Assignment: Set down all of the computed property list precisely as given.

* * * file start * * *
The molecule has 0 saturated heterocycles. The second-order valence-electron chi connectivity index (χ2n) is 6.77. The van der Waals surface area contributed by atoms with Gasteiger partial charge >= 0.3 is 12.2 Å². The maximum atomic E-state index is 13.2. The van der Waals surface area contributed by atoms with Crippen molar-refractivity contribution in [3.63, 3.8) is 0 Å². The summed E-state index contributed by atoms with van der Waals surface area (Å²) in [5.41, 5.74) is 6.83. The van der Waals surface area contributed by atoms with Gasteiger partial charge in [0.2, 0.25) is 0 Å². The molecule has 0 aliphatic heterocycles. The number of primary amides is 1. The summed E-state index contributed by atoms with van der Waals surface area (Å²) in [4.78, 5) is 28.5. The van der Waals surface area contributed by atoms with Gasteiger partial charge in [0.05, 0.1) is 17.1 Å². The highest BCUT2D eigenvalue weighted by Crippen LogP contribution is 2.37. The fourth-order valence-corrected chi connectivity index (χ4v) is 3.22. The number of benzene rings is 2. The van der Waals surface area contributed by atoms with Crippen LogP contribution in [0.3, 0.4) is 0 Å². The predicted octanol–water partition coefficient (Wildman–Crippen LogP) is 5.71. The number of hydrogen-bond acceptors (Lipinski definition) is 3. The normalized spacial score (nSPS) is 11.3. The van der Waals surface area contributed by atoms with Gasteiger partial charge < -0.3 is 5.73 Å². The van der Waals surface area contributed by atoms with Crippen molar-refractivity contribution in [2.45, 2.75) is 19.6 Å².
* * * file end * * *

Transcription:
The molecule has 0 saturated heterocycles. The second-order valence-electron chi connectivity index (χ2n) is 6.77. The van der Waals surface area contributed by atoms with Gasteiger partial charge >= 0.3 is 12.2 Å². The maximum atomic E-state index is 13.2. The van der Waals surface area contributed by atoms with Crippen molar-refractivity contribution in [3.63, 3.8) is 0 Å². The summed E-state index contributed by atoms with van der Waals surface area (Å²) in [5.41, 5.74) is 6.83. The van der Waals surface area contributed by atoms with Gasteiger partial charge in [0.2, 0.25) is 0 Å². The molecule has 0 aliphatic heterocycles. The number of primary amides is 1. The summed E-state index contributed by atoms with van der Waals surface area (Å²) in [4.78, 5) is 28.5. The van der Waals surface area contributed by atoms with Gasteiger partial charge in [0.05, 0.1) is 17.1 Å². The highest BCUT2D eigenvalue weighted by Crippen LogP contribution is 2.37. The fourth-order valence-corrected chi connectivity index (χ4v) is 3.22. The number of benzene rings is 2. The van der Waals surface area contributed by atoms with Crippen LogP contribution in [0.3, 0.4) is 0 Å². The predicted octanol–water partition coefficient (Wildman–Crippen LogP) is 5.71. The number of hydrogen-bond acceptors (Lipinski definition) is 3. The normalized spacial score (nSPS) is 11.3. The van der Waals surface area contributed by atoms with Gasteiger partial charge < -0.3 is 5.73 Å². The van der Waals surface area contributed by atoms with Crippen molar-refractivity contribution in [2.45, 2.75) is 19.6 Å².